As you go about your day today, remember my Grammy’s words. Don’t take everything so seriously.  Don’t stress yourself out. Don’t let others do it to you either. Have fun. Find the humor in life. Laugh more. And live more.

 

Could you pass the Fender Bender Test?

Sunday afternoon I was in a fender bender. Boo. I was driving my daughter home from basketball practice. We were having a nice conversation about her practice and I was looking forward to making chili when we got home. Then I was going to bake a couple of pies with the apples we picked at a local orchard in the morning. Then Normal Rockwell was going to sue me for infringing on his schtick.

I was driving within the notorious Five Mile Circle of Doom: that 5 mile radius that surrounds your home. Statistically, this is where the majority of accidents happen. As I passed into the invisible circle I slowed down because a tanker truck was stopping at a railroad crossing in front of me. Then I heard it. That telltale crunchy metallic BANG of a car slamming into another car. A moment later I heard another BANG. But this time I felt it too. I had been hit from behind. And suddenly the chili, apple pie and Norman Rockwell lay in shattered fragments on the pavement. Now Danica Patrick was going to sue me for stealing her schtick.

I pulled my car off the main drag and onto a side street. I got out of the car. And that’s when I realized what had happened. I had been part of a 3 car pileup. I was the third and final ball in a Newton’s Cradle fender bender.

Back on the main road there were two cars still intimately engaged like two dogs getting it on in public. Which is always such an awkward thing to see. Even for dogs.

After a moment the two cars disengaged and gingerly limped off the main road and onto the side street with me. We got out of our cars and remembered to first ask if everyone was okay. Then we introduced ourselves. This is one of the all-time oddest ways to meet someone new. Hey, crash here often?  How about this crashing inducing weather we’re having?

First I met the woman who hit me. I’ll call her Laura (because that is her first name, and her last name is too difficult to spell). She was driving a new grey Honda Oddessy mini van. She had a car full of humans and was finally heading home from a long day of volleyball at the high school.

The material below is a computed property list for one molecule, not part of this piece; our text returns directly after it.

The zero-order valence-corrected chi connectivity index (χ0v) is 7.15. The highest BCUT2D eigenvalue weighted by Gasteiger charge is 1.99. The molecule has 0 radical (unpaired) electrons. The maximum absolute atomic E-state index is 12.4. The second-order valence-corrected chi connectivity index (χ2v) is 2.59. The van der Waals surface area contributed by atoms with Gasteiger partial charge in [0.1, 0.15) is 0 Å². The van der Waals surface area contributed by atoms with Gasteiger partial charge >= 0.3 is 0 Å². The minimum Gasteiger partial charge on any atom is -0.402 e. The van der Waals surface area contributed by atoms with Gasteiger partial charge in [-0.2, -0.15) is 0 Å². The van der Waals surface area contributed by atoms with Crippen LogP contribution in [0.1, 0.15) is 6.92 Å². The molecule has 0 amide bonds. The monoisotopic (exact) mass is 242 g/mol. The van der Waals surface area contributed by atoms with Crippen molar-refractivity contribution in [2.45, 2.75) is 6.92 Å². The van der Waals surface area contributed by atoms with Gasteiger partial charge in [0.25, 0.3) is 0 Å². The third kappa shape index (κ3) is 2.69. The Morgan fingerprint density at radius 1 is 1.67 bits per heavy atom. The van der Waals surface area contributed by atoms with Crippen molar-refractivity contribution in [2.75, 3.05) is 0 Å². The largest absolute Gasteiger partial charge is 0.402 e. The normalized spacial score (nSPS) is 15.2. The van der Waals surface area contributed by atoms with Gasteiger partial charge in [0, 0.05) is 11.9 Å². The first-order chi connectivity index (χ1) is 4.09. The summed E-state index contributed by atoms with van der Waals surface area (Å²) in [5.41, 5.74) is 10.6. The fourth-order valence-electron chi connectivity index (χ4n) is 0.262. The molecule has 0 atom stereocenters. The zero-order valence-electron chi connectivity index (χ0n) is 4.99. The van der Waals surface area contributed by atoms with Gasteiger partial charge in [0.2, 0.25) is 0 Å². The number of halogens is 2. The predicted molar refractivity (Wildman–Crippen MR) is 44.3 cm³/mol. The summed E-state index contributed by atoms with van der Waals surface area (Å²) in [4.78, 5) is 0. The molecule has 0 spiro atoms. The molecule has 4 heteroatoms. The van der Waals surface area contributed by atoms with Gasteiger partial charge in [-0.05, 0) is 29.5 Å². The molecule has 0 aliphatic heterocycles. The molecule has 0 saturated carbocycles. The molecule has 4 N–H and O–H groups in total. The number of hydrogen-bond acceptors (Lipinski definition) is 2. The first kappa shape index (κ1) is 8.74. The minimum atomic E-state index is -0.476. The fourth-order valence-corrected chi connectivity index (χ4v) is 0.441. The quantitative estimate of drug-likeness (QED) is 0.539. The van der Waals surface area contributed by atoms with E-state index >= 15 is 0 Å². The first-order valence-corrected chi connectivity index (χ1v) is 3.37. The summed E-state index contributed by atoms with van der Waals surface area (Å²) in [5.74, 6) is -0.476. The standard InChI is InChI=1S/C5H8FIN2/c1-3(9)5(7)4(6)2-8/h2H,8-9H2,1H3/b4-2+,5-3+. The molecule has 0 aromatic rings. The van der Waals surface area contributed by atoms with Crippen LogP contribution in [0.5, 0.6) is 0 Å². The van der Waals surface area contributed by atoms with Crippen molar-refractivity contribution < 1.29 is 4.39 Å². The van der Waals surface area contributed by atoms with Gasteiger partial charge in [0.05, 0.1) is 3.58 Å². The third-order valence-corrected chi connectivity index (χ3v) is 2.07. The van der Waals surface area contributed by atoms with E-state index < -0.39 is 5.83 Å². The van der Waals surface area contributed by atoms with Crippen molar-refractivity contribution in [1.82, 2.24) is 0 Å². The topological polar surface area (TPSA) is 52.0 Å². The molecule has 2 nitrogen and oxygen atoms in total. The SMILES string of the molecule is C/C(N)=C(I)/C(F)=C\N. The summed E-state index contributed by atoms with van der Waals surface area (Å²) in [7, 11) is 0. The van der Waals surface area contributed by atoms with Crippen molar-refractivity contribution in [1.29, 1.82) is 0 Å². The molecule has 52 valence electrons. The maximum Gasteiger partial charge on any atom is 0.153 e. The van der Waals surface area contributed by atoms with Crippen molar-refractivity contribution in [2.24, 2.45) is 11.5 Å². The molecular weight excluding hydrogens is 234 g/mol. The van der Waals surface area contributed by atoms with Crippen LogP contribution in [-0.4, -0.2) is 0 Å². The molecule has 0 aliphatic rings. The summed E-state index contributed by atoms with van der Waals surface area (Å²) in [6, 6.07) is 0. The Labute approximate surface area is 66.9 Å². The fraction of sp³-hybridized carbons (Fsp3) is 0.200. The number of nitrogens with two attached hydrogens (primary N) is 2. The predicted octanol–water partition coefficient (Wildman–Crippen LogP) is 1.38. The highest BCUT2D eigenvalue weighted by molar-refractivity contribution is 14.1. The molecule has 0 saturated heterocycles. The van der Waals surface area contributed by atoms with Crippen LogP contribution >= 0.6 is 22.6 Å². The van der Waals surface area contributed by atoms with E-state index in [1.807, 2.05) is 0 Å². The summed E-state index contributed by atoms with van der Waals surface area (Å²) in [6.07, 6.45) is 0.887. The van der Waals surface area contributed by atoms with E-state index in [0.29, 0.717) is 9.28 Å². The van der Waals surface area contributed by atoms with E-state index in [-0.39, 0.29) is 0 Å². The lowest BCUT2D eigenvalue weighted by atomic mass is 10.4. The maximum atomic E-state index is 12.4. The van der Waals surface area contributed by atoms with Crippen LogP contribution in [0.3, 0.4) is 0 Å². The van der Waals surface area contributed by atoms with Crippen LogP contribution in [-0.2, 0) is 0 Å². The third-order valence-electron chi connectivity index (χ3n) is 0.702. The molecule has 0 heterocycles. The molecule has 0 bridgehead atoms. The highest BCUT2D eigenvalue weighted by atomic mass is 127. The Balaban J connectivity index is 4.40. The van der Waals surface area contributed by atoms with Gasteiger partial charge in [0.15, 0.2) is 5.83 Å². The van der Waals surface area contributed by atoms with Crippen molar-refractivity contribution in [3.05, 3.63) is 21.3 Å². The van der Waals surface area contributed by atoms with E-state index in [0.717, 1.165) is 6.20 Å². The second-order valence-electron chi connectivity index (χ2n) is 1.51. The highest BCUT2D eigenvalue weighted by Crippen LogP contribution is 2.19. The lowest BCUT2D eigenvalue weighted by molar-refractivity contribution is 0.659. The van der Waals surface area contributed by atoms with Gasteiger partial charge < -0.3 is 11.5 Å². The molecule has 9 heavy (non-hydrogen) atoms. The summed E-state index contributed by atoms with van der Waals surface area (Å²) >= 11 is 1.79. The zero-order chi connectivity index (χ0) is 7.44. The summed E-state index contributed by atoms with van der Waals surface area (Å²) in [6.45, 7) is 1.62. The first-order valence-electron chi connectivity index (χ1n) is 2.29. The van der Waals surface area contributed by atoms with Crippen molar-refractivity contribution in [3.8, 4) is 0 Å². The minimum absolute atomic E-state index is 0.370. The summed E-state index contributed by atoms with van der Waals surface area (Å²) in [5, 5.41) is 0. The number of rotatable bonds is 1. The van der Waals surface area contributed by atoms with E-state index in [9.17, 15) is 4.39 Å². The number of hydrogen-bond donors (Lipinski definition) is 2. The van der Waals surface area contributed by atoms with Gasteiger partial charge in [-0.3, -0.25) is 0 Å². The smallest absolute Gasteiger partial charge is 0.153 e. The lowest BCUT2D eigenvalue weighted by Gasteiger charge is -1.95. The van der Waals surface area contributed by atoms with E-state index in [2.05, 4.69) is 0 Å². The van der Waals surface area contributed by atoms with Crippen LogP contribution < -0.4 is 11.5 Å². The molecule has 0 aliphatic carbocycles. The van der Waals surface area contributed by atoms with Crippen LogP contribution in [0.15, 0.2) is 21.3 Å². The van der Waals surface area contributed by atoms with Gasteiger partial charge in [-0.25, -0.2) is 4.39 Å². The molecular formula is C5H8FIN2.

The person driving the car that created the crash was a tall goofy boy who was college-dropout aged. He was odd. And he raised an eyebrow of the responding police officer who said, “I’m going to talk to him first. He’s acting pretty shifty.’ But I don’t think he was acting. That was just him being himself.

This left me, Laura, her kids, and soon her husband John (who came to help) to talk amongst ourselves as we waited. And the more we talked the more I liked them. They were nice people. Laura asked my daughter how her basketball practice was. Which was a very nice thing to ask a kid who had just been in her first accident. And it demonstrated Laura’s ability to think beyond herself, even though her brand new minivan has just been dented, gashed and bruised. And her engine was now wheezing like a junkyard conversion van. John was friendly, composed and funny. He said, ‘Well at least it didn’t happen during the Packer game.’ I laughed.

But as we talked we realized we had more in common. Laura and I had both gone to the University of Wisconsin. We quickly found several people we knew in common. And then we realized that we both work in (and love) advertising.

So there we were. Our cars dented and saddened by recent events. Yet Laura was cool, collected, considerate and humorous. Which are the traits you need to have to be successful in advertising. Because in this industry fender benders and traffic jams and last minute surprises are routine. After this surprise-round of speed networking we decided that we should meet again to talk about doing business together.

While we at The Perfect Agency Project don’t recommend getting in an accident, it does provide a valuable look at how people respond to the negative. It gives you a good look at who they really are under pressure. And if you like them then, you will probably like working with them too. Laura passed The Fender Bender Test with flying colors. Would you? I encourage you to think about it. But I hope you never know.